Hang on. There's more:
"Smart women can't (shouldn't) marry men who aren't at least their intellectual equal," she continued in Friday's edition of the student newspaper, the Daily Princetonian. "As Princeton women, we have almost priced ourselves out of the market. Simply put, there is a very limited population of men who are as smart or smarter than we are. And I say again - you will never again be surrounded by this concentration of men who are worthy of you."
Gag me; Princeton doesn't have a monopoly on intelligent men.
Patton's op-ed pissed me off.
Her timing stank, too. Nationwide, we've been having some really good conversations lately thanks to Sheryl Sandberg, the Facebook chief operating officer, who has been making the media rounds with her new book Lean In, urging professional women to be more assertive in order to get ahead in the workforce. And now, here comes this Ivy Leaguer urging female students to get their "Mrs. degrees."
I was all set to slam her for her foolishness. But before I sat down to write, I heard Patton explain herself on CNN and found myself softening. I didn't want to agree with her. Honest, I didn't.
My inner feminist put up a struggle, but the more I listened, the more I realized that though Patton may be uppity as hell, she has a point. Granted, I can't support the June Cleaver mindset, but during that CNN interview, she pointed out how a whole lot of women spend their 20s getting degrees and establishing themselves professionally. Then, these same women hit their 30s and discover that that's all they have - their careers. Women's fertility generally peaks during their 20s and drops off considerably after 35. So, knowing this, by the time they're 30, a lot of women start scrambling to find a suitable man to marry.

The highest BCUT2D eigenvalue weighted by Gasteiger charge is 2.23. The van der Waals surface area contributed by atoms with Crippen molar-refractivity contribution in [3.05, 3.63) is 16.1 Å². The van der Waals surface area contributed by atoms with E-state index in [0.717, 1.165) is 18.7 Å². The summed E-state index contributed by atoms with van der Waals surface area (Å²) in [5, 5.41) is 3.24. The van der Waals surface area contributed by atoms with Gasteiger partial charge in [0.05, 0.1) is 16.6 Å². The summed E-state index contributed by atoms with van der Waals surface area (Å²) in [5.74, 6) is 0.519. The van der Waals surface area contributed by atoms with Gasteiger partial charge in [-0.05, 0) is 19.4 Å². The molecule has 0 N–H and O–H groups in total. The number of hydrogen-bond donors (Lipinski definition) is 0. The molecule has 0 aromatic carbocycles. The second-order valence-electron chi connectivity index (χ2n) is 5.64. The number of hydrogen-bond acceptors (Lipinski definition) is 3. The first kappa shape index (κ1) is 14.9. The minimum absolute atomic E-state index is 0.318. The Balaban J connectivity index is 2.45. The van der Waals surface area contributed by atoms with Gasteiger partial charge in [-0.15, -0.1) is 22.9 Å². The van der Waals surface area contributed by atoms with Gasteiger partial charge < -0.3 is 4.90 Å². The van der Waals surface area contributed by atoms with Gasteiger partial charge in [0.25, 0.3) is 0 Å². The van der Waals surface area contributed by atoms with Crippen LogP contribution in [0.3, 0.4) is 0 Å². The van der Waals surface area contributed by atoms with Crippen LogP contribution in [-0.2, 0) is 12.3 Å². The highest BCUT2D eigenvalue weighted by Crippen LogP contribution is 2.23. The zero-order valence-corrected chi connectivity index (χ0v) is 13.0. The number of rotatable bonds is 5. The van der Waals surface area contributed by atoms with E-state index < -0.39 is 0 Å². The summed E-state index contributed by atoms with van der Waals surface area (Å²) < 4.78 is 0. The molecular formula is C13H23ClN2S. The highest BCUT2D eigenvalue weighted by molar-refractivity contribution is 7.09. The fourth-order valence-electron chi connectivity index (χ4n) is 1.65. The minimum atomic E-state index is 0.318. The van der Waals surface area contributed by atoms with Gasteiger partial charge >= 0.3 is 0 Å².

I wound up in that position myself. During my 20s, I worked at five different newspapers around the country without ever giving serious thought to settling down. I had several offers, but never took any one seriously. I remember my mother trying to interest me in several guys, including a doctor, about whom she told me to "try to like him." The more she talked, the more she turned me off to the guy.
Then, before I knew it, I was in my early 30s and in a mild panic over my single status.
It used to wake me up at night. What have I done? I would think. Looking back, I understand why none of the relationships I put together at the time worked out. I was trying too hard. Thankfully, I eventually mellowed and things worked out in the end. I married a wonderful guy - a Princetonian no less, which should please Patton.
Meanwhile, my sister married her college boyfriend barely a year after their graduation and now is a stay-at-home mother with three adorable children. Different women, different choices.
And that's the problem I have with Patton's piece, which essentially warns female Princetonians to get to gettin' while the gettin's good. She never takes into consideration that some women might not even want men - or that they most likely aren't mature enough to pick a good husband.
Nor does Patton deal with the divorce rate, but maybe that would have been embarrassing, since she reportedly recently divorced. That's not a dig, but instead a long way of saying, that there's no one-size-fits-all answer.
On Twitter: @JeniceArmstrong